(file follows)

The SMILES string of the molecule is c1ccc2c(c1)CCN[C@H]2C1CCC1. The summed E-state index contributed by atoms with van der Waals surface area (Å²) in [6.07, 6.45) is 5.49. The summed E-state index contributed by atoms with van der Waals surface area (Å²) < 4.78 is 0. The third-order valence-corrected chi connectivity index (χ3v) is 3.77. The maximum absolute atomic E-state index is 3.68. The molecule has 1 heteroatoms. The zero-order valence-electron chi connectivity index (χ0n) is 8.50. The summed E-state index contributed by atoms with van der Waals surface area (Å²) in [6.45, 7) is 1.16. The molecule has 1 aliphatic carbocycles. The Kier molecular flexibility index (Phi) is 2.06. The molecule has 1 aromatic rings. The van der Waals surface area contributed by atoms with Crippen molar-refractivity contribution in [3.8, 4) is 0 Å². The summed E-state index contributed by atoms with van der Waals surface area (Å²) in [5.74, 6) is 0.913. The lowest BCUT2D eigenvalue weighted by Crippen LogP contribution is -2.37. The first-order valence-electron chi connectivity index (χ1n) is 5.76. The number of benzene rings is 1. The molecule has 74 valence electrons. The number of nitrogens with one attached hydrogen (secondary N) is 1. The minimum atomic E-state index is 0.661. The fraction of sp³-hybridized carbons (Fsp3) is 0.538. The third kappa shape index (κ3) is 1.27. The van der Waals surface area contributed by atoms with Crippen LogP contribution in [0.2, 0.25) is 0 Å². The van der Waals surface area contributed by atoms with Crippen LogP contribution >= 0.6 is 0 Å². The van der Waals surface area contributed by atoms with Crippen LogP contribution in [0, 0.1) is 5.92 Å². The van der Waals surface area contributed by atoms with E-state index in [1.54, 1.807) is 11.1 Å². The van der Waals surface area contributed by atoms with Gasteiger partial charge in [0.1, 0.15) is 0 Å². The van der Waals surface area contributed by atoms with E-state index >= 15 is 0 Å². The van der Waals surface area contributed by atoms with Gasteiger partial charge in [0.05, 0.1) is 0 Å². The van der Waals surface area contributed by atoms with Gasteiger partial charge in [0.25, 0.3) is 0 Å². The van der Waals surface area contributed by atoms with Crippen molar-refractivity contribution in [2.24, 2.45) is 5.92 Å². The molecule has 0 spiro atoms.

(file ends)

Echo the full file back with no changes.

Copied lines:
The SMILES string of the molecule is c1ccc2c(c1)CCN[C@H]2C1CCC1. The summed E-state index contributed by atoms with van der Waals surface area (Å²) in [6.07, 6.45) is 5.49. The summed E-state index contributed by atoms with van der Waals surface area (Å²) < 4.78 is 0. The third-order valence-corrected chi connectivity index (χ3v) is 3.77. The maximum absolute atomic E-state index is 3.68. The molecule has 1 heteroatoms. The zero-order valence-electron chi connectivity index (χ0n) is 8.50. The summed E-state index contributed by atoms with van der Waals surface area (Å²) in [6.45, 7) is 1.16. The molecule has 1 aliphatic carbocycles. The Kier molecular flexibility index (Phi) is 2.06. The molecule has 1 aromatic rings. The van der Waals surface area contributed by atoms with Crippen molar-refractivity contribution in [3.8, 4) is 0 Å². The summed E-state index contributed by atoms with van der Waals surface area (Å²) in [5.74, 6) is 0.913. The lowest BCUT2D eigenvalue weighted by Crippen LogP contribution is -2.37. The first-order valence-electron chi connectivity index (χ1n) is 5.76. The number of benzene rings is 1. The molecule has 74 valence electrons. The number of nitrogens with one attached hydrogen (secondary N) is 1. The minimum atomic E-state index is 0.661. The fraction of sp³-hybridized carbons (Fsp3) is 0.538. The third kappa shape index (κ3) is 1.27. The van der Waals surface area contributed by atoms with Crippen LogP contribution in [0.2, 0.25) is 0 Å². The van der Waals surface area contributed by atoms with Crippen LogP contribution >= 0.6 is 0 Å². The van der Waals surface area contributed by atoms with Crippen LogP contribution in [0, 0.1) is 5.92 Å². The van der Waals surface area contributed by atoms with E-state index in [1.54, 1.807) is 11.1 Å². The van der Waals surface area contributed by atoms with Gasteiger partial charge in [0.1, 0.15) is 0 Å². The van der Waals surface area contributed by atoms with E-state index >= 15 is 0 Å². The van der Waals surface area contributed by atoms with Gasteiger partial charge in [0.05, 0.1) is 0 Å². The van der Waals surface area contributed by atoms with Gasteiger partial charge in [0.25, 0.3) is 0 Å². The van der Waals surface area contributed by atoms with Crippen molar-refractivity contribution in [2.24, 2.45) is 5.92 Å². The molecule has 0 spiro atoms.